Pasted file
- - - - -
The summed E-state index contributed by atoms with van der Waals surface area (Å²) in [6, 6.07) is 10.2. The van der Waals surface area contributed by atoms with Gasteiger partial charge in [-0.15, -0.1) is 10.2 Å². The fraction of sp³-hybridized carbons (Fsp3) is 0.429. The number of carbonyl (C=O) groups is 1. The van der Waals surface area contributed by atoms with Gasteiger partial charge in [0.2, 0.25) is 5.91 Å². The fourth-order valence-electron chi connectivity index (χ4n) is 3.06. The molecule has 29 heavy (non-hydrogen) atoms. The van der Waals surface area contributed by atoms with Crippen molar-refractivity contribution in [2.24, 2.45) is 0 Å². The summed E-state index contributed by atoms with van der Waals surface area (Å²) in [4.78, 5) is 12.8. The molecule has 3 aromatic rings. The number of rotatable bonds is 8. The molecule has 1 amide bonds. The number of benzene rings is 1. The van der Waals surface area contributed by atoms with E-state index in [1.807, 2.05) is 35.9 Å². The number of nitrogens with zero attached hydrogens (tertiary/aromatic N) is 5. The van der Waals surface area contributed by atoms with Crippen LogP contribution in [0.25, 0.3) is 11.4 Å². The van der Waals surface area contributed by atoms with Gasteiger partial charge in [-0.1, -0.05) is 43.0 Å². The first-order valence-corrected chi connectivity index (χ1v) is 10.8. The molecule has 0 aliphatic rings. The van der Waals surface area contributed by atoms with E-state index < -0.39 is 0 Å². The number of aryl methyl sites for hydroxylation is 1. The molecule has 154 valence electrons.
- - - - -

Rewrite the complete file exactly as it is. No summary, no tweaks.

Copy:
The summed E-state index contributed by atoms with van der Waals surface area (Å²) in [6, 6.07) is 10.2. The van der Waals surface area contributed by atoms with Gasteiger partial charge in [-0.15, -0.1) is 10.2 Å². The fraction of sp³-hybridized carbons (Fsp3) is 0.429. The number of carbonyl (C=O) groups is 1. The van der Waals surface area contributed by atoms with Gasteiger partial charge in [0.2, 0.25) is 5.91 Å². The fourth-order valence-electron chi connectivity index (χ4n) is 3.06. The molecule has 29 heavy (non-hydrogen) atoms. The van der Waals surface area contributed by atoms with Crippen molar-refractivity contribution in [2.24, 2.45) is 0 Å². The summed E-state index contributed by atoms with van der Waals surface area (Å²) in [4.78, 5) is 12.8. The molecule has 3 aromatic rings. The number of rotatable bonds is 8. The molecule has 1 amide bonds. The number of benzene rings is 1. The van der Waals surface area contributed by atoms with E-state index in [1.807, 2.05) is 35.9 Å². The number of nitrogens with zero attached hydrogens (tertiary/aromatic N) is 5. The van der Waals surface area contributed by atoms with Crippen LogP contribution in [0.25, 0.3) is 11.4 Å². The van der Waals surface area contributed by atoms with Gasteiger partial charge in [-0.1, -0.05) is 43.0 Å². The first-order valence-corrected chi connectivity index (χ1v) is 10.8. The molecule has 0 aliphatic rings. The van der Waals surface area contributed by atoms with E-state index < -0.39 is 0 Å². The number of aryl methyl sites for hydroxylation is 1. The molecule has 154 valence electrons.